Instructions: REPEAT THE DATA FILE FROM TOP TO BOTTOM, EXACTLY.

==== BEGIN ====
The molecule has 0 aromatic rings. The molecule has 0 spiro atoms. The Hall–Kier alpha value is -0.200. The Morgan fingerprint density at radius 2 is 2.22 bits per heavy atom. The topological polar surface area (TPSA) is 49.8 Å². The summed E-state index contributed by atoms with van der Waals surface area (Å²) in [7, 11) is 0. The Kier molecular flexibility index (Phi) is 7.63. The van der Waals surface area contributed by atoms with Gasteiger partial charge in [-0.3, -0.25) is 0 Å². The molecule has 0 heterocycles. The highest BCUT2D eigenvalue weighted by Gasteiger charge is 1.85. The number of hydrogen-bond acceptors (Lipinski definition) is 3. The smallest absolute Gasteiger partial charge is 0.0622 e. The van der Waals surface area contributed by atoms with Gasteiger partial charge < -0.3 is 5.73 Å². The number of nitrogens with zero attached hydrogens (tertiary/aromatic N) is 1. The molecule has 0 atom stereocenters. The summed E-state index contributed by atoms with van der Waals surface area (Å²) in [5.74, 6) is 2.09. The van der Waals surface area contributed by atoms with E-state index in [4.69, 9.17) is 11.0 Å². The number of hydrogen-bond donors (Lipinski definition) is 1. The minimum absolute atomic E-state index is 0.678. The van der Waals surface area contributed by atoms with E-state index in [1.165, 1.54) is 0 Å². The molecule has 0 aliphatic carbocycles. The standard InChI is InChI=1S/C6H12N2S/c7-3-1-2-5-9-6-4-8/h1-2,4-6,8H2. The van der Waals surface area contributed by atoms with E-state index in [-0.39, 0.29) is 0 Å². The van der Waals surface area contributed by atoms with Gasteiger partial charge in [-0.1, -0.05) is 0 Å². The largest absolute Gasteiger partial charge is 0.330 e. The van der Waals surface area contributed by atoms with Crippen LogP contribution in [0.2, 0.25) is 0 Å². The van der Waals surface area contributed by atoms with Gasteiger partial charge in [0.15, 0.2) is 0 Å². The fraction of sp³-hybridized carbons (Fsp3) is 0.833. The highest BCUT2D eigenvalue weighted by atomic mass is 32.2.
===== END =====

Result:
The molecule has 0 aromatic rings. The molecule has 0 spiro atoms. The Hall–Kier alpha value is -0.200. The Morgan fingerprint density at radius 2 is 2.22 bits per heavy atom. The topological polar surface area (TPSA) is 49.8 Å². The summed E-state index contributed by atoms with van der Waals surface area (Å²) in [7, 11) is 0. The Kier molecular flexibility index (Phi) is 7.63. The van der Waals surface area contributed by atoms with Gasteiger partial charge in [-0.3, -0.25) is 0 Å². The molecule has 0 heterocycles. The highest BCUT2D eigenvalue weighted by Gasteiger charge is 1.85. The number of hydrogen-bond acceptors (Lipinski definition) is 3. The smallest absolute Gasteiger partial charge is 0.0622 e. The van der Waals surface area contributed by atoms with Gasteiger partial charge < -0.3 is 5.73 Å². The number of nitrogens with zero attached hydrogens (tertiary/aromatic N) is 1. The molecule has 0 atom stereocenters. The summed E-state index contributed by atoms with van der Waals surface area (Å²) in [5.74, 6) is 2.09. The van der Waals surface area contributed by atoms with E-state index in [4.69, 9.17) is 11.0 Å². The number of hydrogen-bond donors (Lipinski definition) is 1. The minimum absolute atomic E-state index is 0.678. The van der Waals surface area contributed by atoms with E-state index in [1.165, 1.54) is 0 Å². The molecule has 0 aliphatic carbocycles. The standard InChI is InChI=1S/C6H12N2S/c7-3-1-2-5-9-6-4-8/h1-2,4-6,8H2. The van der Waals surface area contributed by atoms with E-state index in [-0.39, 0.29) is 0 Å². The van der Waals surface area contributed by atoms with Gasteiger partial charge in [-0.1, -0.05) is 0 Å². The largest absolute Gasteiger partial charge is 0.330 e. The van der Waals surface area contributed by atoms with Crippen LogP contribution in [0.2, 0.25) is 0 Å². The van der Waals surface area contributed by atoms with Gasteiger partial charge in [0.15, 0.2) is 0 Å². The fraction of sp³-hybridized carbons (Fsp3) is 0.833. The highest BCUT2D eigenvalue weighted by atomic mass is 32.2.